Dear Bankruptcy Adviser,
My husband had a transplant a few years ago. One
year later, we purchased a new home. We knew the
drugs would be expensive but planned for most
to be covered by insurance. Long story short,
we ended up with more than $30,000 in medical
(bills) two years in a row. We are now $100,000
in credit card debt. We now have insurance that
covers the meds but just cannot get caught up.
We are behind on our mortgage and credit cards.
I make too much money, $55,000 a
year, to qualify for a Chapter 7 (bankruptcy),
and my husband brings home $1,100 a month in disability.
He has been desperately trying to find a job now
that he is well, but obviously this has not worked
out yet. We are in our early 50s, and the thought
of bankruptcy is almost more than we can take.
I can borrow from my retirement but keep thinking
he'll find a job and bail us out. We are sick
over this predicament we are in. We've always
had good credit and now have numerous 30- and
60-day delinquencies. We would appreciate your
I know you must feel like the walls are caving
in. You are getting hit with unforeseeable and
unmanageable debts. However, you do have options,
albeit limited ones.
You state that you do not qualify for Chapter 7 bankruptcy. I hope that you had a thorough consultation with a local bankruptcy attorney. Make sure that the attorney did a detailed review and not just a general one. You want to get an analysis as to whether the presumption arises that you can pay back some of your creditors.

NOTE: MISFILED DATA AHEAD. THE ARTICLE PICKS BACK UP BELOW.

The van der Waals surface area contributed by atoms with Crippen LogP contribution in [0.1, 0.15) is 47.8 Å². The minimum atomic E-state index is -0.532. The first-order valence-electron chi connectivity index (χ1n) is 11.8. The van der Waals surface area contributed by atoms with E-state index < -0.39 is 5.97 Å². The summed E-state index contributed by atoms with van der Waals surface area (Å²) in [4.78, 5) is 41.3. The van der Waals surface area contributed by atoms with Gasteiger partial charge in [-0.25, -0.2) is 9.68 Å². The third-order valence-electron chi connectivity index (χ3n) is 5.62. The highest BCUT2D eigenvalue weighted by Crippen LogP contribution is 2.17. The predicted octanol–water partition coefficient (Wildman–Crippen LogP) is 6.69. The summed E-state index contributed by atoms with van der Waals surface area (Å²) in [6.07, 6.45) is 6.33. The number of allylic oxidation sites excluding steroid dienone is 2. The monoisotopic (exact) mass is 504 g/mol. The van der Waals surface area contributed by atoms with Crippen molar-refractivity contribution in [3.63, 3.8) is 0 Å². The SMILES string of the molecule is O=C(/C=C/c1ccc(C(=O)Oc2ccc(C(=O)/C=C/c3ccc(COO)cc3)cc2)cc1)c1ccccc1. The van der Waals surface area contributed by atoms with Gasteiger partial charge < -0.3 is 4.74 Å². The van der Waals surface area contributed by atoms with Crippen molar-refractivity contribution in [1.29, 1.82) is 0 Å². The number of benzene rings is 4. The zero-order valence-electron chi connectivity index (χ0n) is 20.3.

1. Chapter 7 with thorough consultation
Do not rely on an incomplete analysis or a verbal denial that you do not qualify. It probably is worth the cost of paying an attorney to review six months of paystubs and providing a detailed expense breakdown.
For starters, do not base your decision on the average income in your state. Many clients have thought that they automatically wouldn't qualify for Chapter 7 bankruptcy if they make above the average income in their state. This is not true.
In the end, you might be correct, but at the very least you were thorough and received detailed advice.
2. Chapter 13 reorganization
Chapter 13 bankruptcy might be your only viable option. This is a three- to five-year repayment plan with the court. The payment will be determined based on your income and reasonable and necessary expenses. All remaining balances owed on the credit cards and to the hospitals will be eliminated after you complete the Chapter 13 repayment plan.
As long as you make your monthly payment, you will be protected. The creditors cannot sue or harass you.
3. Nonprofit payment of medical debt
You should search for a nonprofit organization
that might help you with your medical bills. The
Internet is an excellent resource to find these
organizations. You also could contact local, state
or federal representatives. Many U.S. congressional
offices are perfect sources of information.
4. Credit counseling
Most credit counseling agencies work with only a limited number of creditors. You should explore this option, but only use their services if all your creditors are paid through the program. I believe it is impossible to pay some creditors through credit counseling organizations while paying other creditors outside of the counseling plan. The multiple payments usually are simply too high.
Ignoring the problem is the worst thing you could do. I cannot even begin to imagine the stress you are under, but add lawsuits, wage garnishments, even bank levies, and you could go over the edge. You must proactively address the problem so that you can make a decision immediately.